Effective product security starts with good product management.
And a good product manager recognizes that product security does not stop with secure design.
Effective security demands monitoring, tracking and acting on vulnerabilities on an ongoing basis throughout the product lifecycle.
A dedicated product management approach to vulnerability management is really the only way to ensure that your end customers are not exposed to breach risk over time.
Playing Cybersecurity Whack-a-Mole
There’s an old saying in the enterprise IT security space:
What this means is that an enterprise IT department’s cybersecurity defenses need to be constantly updated, reflecting the latest safeguards against the latest exploits.
But a cyber-attacker who decides to make that enterprise her target can probe for weeks until she finds that one unpatched server or device. Then the attacker is inside and all bets are off.
Any week, hundreds of vulnerabilities will be disclosed that may affect any number of systems in production. The next week, a different vulnerability batch may affect different systems. It’s a game of constant monitoring and assessment.
The more systems and subsystems or components are deployed in the enterprise environment, the greater the likelihood of security gaps, delayed patching, access misconfigurations, poorly documented software components, and so on.
So the question a good product manager will ask is: “Am I making it easy for my customers to maintain a strong security posture with my products?”
The CVE Storm
We’re in the midst of a storm of vulnerabilities showing little sign of letting up.
The web site CVE Details reported 16,555 vulnerabilities in 2018, based on the Common Vulnerabilities & Exposures list and compiled in the U.S. National Vulnerability Database.
That’s a 12.5% increase from 2017, which in turn was more than double the CVE count in 2016. More than 112,000 CVEs in total have been logged in the last 20 years.
Cutting through the CVE storm to focus on what really matters is of course a central requirement for effective vulnerability management over the product lifecycle.
Determining if a CVE really matters requires your team to have a current software Bill of Materials (BOM) identifying all components and all versions so that CVEs or vulnerabilities from other sources can be matched and compared.
Once a CVE is determined to relate to a given software component in your product, your next steps may be:
1. Assessing severity & impact
The National Vulnerability Database includes the Common Vulnerability Scoring System (CVSS), providing a quantitative scoring for vulnerabilities that can help guide product developers and managers in determining the level of risk and urgency represented by a CVE.
But a comprehensive assessment must of course consider the production deployment aspects of your product, including issues like expected deployment environment, connectivity, access controls, and deployment with respect to security architecture, such as inside or outside a cybersecurity DMZ.
2. Temporary mitigation steps for immediate risks
If a critical CVE poses an immediate threat for your customers in deployment, the proper temporary mitigation steps may involve an immediate notification with a short-term fix, such as taking the system out of production, turning off remote access or automatic updates, and similar steps.
3. Is there a patch or update?
Once immediate risk has been addressed, the next steps involve reviewing available component updates and patches to determine if the CVE is addressed. If no immediate patch is available, you may be in the position of monitoring patch availability until one that fixes the CVE is released.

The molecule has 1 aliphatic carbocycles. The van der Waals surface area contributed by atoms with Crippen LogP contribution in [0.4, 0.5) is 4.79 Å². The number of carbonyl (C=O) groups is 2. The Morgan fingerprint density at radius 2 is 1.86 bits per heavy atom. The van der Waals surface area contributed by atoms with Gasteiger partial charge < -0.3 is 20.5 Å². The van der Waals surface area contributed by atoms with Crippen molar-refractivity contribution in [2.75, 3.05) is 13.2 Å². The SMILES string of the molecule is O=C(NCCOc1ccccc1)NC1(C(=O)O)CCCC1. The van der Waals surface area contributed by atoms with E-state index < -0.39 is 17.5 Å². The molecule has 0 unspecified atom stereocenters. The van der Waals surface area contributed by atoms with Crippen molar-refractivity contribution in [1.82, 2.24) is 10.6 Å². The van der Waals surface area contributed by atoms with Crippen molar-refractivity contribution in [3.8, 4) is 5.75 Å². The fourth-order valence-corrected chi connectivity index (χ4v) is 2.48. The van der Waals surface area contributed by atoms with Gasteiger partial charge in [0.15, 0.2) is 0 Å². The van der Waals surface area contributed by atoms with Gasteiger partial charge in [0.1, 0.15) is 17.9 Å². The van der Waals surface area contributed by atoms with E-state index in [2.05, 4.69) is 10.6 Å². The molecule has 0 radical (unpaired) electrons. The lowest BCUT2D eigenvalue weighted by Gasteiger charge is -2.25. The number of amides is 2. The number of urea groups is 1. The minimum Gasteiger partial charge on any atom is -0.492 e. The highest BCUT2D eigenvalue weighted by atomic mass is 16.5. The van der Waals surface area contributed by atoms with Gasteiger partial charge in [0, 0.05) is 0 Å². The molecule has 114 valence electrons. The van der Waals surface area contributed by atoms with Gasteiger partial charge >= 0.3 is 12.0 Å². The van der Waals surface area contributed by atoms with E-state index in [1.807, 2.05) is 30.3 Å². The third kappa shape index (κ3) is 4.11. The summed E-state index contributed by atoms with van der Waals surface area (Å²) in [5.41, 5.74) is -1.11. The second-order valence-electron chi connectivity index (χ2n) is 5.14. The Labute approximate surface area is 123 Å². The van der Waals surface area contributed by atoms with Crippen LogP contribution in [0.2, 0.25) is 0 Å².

4. Patching & testing
Applying a patch to permanently mitigate a given CVE must of course be followed by testing of the product to ensure functionality or performance are not adversely affected. In some cases, this phase may require extensive development and code updates, with additional test cycles as updates are applied.
5. Release & maintenance
Release to customers of a patch and system update to accommodate it must be followed by ongoing monitoring and maintenance with respect to existing and new CVEs into the future. In other words, “rinse and repeat.”
Scanners & Notifiers Streamline the Process
What if your product management team and developers could spend a lot less time sifting through hundreds of CVEs looking for those that apply to any of the many components in your systems?
What if all current and deployed versions of software components were continuously and automatically scanned and compared to new and previously reported CVEs?
What if all patches from upstream suppliers were immediately flagged for your team?
Those are the types of benefits available from Timesys’ CVE scanner and notifier and patch scanner and notifier services in our Timesys Product Protection Solutions.
Our Security Vulnerability service conducts CVE monitoring for you. It scans security databases and mailing lists, highlighting vulnerabilities that apply to project build. The service categorizes vulnerabilities based on severity, streamlining your review and evaluation for mitigation.
Our Security Vulnerability Notification service includes vulnerability monitoring, and our Patch Notification service continuously tracks and identifies fixes produced by your upstream component suppliers.
You can add or update the meta-timesys-security laye to apply fixes to your software, and configure your recipes to selectively include only the patches you want.
Visit www.timesys.com to learn more.
Timesys has extensive experience with embedded system development and lifecycle management. Timesys has been instrumental in working with global leader semiconductor manufacturers with smart, quick and quality solutions for highly complex systems with accelerated product innovation and multiple product variants.